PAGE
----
Let’s get real for a moment. You might have noticed, whether it was from the way I dress or my collection of oddities, I have a little bit of an obsession with death. While this hasn’t always been a positive trait, I’ve come to appreciate and respect it. It turns out I’m not the only one, as Order of the Good Death’s #deathpositive movement has really opened the door to other like minded people, along with the Goth community that also has a tendency for the gloomy and taboo.
Thanatophobia (the fear of death)
Firstly and foremost, I have an anxiety disorder. This disorder has been a prominent part of my life for at least four years (although I was only officially diagnosed with it last year). This disorder harbors majorly around my inexplicable fear of death.
Now, you may be thinking: dear Sarah, everyone’s scared of death. That’s a normal thing!
But alas, it’s not a normal thing when you’re literally having panic attacks on public transport because for some reason the chemicals in your fight or flight response has tricked you into thinking that you’re about to die.
It wasn’t until I found the #deathpositive movement that real change started to happen. Therapy was good for understanding the science behind a panic attack and being able to see the patterns forming in order to work at preventing them early. But the death positive movement or mindset helped me manage my unresolved feelings about death.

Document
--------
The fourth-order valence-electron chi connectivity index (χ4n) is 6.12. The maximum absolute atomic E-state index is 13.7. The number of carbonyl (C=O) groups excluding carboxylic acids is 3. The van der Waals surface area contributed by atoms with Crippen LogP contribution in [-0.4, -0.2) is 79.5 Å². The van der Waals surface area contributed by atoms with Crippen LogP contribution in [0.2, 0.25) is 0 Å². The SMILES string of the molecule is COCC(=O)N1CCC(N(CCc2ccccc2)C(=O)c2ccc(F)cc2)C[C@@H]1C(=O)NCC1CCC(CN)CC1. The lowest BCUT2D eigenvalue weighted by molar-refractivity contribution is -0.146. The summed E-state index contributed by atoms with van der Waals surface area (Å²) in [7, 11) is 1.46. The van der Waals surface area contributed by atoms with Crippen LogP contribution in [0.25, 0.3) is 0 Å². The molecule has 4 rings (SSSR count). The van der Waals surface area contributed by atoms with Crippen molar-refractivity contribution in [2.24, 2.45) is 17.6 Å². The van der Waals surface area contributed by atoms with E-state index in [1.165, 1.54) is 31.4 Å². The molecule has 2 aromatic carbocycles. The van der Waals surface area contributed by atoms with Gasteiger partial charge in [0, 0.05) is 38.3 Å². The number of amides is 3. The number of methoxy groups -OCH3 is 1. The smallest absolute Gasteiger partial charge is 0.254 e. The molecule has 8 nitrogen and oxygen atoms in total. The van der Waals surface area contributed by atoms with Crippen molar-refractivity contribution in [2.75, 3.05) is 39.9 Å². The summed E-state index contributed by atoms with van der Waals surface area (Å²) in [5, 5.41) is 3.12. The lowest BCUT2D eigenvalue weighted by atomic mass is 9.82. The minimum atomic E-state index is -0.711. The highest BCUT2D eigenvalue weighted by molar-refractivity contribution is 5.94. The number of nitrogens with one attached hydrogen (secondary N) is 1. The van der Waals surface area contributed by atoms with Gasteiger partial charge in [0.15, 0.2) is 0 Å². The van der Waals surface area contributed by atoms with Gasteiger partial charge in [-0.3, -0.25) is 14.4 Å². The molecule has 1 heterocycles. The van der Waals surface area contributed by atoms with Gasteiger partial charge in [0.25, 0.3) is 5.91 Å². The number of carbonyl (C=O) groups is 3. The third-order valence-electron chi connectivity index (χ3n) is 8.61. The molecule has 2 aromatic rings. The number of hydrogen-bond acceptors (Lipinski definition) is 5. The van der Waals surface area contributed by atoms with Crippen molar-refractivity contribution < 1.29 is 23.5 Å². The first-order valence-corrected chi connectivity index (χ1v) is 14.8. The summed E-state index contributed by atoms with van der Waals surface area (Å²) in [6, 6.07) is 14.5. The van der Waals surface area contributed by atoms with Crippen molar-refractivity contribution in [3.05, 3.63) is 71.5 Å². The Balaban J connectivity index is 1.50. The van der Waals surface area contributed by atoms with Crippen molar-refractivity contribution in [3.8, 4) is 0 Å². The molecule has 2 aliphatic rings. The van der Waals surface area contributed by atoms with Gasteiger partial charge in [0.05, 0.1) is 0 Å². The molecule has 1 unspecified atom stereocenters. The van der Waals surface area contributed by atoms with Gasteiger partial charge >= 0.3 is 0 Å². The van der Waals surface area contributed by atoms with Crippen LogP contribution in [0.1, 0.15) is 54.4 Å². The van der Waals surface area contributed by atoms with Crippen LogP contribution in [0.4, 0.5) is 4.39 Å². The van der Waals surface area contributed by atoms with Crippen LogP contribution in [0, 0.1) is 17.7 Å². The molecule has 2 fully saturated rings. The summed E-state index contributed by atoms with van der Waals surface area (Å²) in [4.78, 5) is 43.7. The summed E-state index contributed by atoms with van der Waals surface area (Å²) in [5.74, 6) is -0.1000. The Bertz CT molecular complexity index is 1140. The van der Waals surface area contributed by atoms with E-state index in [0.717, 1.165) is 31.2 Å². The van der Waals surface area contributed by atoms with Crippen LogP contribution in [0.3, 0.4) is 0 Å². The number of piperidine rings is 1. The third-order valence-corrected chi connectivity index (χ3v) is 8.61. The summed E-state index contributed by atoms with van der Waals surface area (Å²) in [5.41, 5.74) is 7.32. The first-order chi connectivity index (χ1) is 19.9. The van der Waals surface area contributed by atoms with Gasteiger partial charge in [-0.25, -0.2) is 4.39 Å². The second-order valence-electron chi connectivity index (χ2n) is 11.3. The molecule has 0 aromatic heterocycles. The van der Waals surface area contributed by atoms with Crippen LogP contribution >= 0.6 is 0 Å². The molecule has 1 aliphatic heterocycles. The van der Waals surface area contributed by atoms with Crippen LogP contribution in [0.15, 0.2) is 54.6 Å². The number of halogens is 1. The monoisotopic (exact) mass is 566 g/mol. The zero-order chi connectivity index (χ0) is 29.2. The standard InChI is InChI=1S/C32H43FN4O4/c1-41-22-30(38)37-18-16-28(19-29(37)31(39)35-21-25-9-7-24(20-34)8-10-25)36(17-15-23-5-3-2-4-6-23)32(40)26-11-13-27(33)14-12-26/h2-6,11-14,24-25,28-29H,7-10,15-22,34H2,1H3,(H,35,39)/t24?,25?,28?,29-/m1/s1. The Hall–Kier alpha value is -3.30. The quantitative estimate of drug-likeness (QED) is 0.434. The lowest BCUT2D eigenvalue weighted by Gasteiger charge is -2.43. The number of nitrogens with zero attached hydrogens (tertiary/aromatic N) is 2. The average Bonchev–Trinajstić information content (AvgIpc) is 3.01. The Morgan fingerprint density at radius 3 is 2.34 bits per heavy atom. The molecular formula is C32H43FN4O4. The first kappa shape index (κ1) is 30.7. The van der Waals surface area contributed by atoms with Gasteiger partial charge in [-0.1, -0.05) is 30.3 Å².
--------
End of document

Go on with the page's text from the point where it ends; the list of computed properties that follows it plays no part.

The death positive movement as the Order of the Good Death’s Death Positive pledge insists is all about facing death by examining out cultural death practice along-side historical death practices. It insists that by bringing death to the forefront of our culture we’ll develop an acceptance of death that we don’t currently have due to the way we socially hide death behind closed doors and underground.
How Can I be #deathpositive?
Start appreciating more horror movies! Some may call it desensitising but I call it appreciation of the representation of death as an art form.
Speaking of art and history, lots of early art and literature has a lot of talk about death and life in it! While I can’t suggest any artists, I would suggest Mary Shelley’s Frankenstein, Anne Rice’s Vampire Chronicles or if you’re not into longer fiction Edgar Allen Poe’s short stories are a great option. Gothic fiction was a genre obsessed with death.
As mentioned earlier in this post, speak to your local Goths and the darkly inclined. This past semester my friends, Suze, Caitie and I, decided to do a project – a discussion panel – entirely on the topic of death in literature and it was great! It was a great way to speak to like minded people who also want to address their feelings, and the presentation was a great way to spread the word that death is an important topic to be addressed (okay, we don’t need to tell a room full of writers that).
So, the only logically action to take now is to ask you your opinion. Have you addressed your impending doom feelings about death? Sometimes people tell me that they are entirely comfortable with the idea that they will one day expire, and to those people I say, what is your secret?